In Western portrayals, Asian masculinity has been posited as a lesser kind of masculinity, something that was weaker and closer to the feminine or the homoerotic. These characters address the problems of Asian masculinity as represented so far, but we’re still not being shown functional Asian male characters in relationships. These comedy characters aren’t really a step forward until something progressive is done with them, until their behavior grows beyond simply a penchant for sexual harassment.

This change in representation may perhaps stem from the success of the Harold and Kumar franchise, which did a lot to reverse stereotypes about the studious, effeminate Asian male. But now we’ve gone so far in the opposite direction that it’s hard to find any real sense of change. They’re not studying, they’re not doctors, but they’re still socially incapable. Lester, Raj, and Tom are characters whose dating faux pas are there for us to laugh at as they play off their awkwardness as an awkward, overtly sexual attempt at James Bond charisma.

We hope one day comedic Asian male characters can move past being solely defined by their social awkwardness and social anxiety and become leading man material. Or, you know, just have sex once in a while.

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  • Bagelsan

    I haven’t seen the other two shows, but I agree about Tom; the way they handle his character really reminds me of Kelly in The Office (the US version.) They’re both kind of shallow and materialistic, but they aren’t stereotypically desexualized or oversexualized — race isn’t ignored but it doesn’t really dictate their characterization.

  • Myana

    Ok, so this show may not particularly appeal to this demographic because it’s geared towards youth, but the remake 90210 has two! brown guys in the cast and both of them have stunningly beautiful partners and are actually supposed to play pretty cool characters. They’re also really attractive gentlemen. One’s named Navid (casted as Iranian) and the other is Raj (Indian). It’s interesting that more brown men are appearing on tv in general, but I think it’s really great that some of them are in sexual and romantic relationships on a show for a younger audience b/c there’s hope that this will increasingly be considered the norm for brown peeps too.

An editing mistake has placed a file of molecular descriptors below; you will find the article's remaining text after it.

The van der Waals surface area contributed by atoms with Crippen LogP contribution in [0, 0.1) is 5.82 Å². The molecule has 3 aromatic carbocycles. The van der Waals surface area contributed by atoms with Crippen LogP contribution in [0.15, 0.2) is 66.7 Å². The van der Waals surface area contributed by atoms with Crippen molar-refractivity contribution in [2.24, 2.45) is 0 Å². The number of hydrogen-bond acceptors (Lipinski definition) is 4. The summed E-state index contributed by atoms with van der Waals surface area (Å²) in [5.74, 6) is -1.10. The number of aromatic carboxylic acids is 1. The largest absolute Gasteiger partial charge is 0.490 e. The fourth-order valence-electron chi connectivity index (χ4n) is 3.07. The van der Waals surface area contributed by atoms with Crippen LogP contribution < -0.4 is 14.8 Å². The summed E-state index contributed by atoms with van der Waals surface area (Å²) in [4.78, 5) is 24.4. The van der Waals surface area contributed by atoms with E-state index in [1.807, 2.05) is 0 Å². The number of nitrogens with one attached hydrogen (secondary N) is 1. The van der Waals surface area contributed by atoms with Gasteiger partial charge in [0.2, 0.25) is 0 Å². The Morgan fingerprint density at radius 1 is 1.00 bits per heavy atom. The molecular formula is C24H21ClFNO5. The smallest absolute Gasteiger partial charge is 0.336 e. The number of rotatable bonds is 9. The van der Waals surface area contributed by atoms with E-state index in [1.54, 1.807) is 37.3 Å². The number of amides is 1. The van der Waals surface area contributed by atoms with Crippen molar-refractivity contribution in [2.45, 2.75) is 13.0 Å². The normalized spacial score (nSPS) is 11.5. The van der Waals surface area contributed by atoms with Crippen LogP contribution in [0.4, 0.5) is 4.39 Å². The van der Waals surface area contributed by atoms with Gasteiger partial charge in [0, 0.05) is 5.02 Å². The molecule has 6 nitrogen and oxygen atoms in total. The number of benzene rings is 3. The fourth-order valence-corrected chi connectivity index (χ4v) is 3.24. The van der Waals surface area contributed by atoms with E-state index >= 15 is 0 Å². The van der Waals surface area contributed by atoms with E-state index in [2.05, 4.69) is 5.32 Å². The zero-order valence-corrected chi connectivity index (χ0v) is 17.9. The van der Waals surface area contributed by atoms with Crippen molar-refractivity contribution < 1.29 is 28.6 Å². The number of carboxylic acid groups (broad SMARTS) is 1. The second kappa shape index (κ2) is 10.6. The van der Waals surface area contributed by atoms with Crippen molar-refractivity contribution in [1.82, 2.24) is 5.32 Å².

• Kj

    The desexing of the Asian male onscreen is disgraceful.Lucy Luu has never had an Asain love interest what a coincidence(NOT)

    • Anonymous

      Incorrect. In Cashmere Mafia, Lucy Liu’s love interest was played by Jack Yang.

      http://www.imdb.com/name/nm1555268/

      He was the best part of the show (for many reasons) but sadly, it was canceled fairly quickly.

  • Aheaven

    I wonder how many parallels can be made with the representation of black females in the media (being that it ties with asian men as the least married group). How significant is it that these two groups are notoriously ill-represented in the media?

  • Lele

    Why is their sexuality always validated by whites? I find that many Asian men one television at the moment are in hot pursuit of white women, and that’s how their sexuality is legitimized – only with a white person reciprocating.

  • BitterSweet

    These media-fed stereotypes are so hard to break because they cater to the dominant society – White society. And since the White society is the dominant culture, we have more power to separate ourselves from other races, and emphasize racial stereotypes. The stereotypes in shows like these perpetuate aversive racism through the character traits, like one of an Asian man who is socially awkward, yet it becomes acceptable because it can make the dominant society laugh.

    To overcome this type of racism, the White society needs to turn its back on the humor of stereotypes and other cultures. However, given that this type of humor and media surrounds us from the time we are born, this comedic mindset has been so ingrained in us it would be very hard to separate or even become aware of on a day-to-day basis. Nevertheless, this change that is needed to overcome aversive racism falls in the laps of White Americans. We need to be aware of the cultures and races around us, and be aware of the humor we use that is keeping stereotypes alive.

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  • meandnotyou

    Actually, Raj getting hit on but not being able to respond has been a running gag. (also, he’s a total hottie) I think the issue stems more from his position as a relatively minor role – I’d like to see his character examined to the depth at least Howard has been…

  • K*

    Tom actually had a really awesome girlfriend a few episodes ago, Lucy the bartender. I can’t remember how many episodes she was in, but I loved their relationship and she was pretty forward with him about attractive she found him.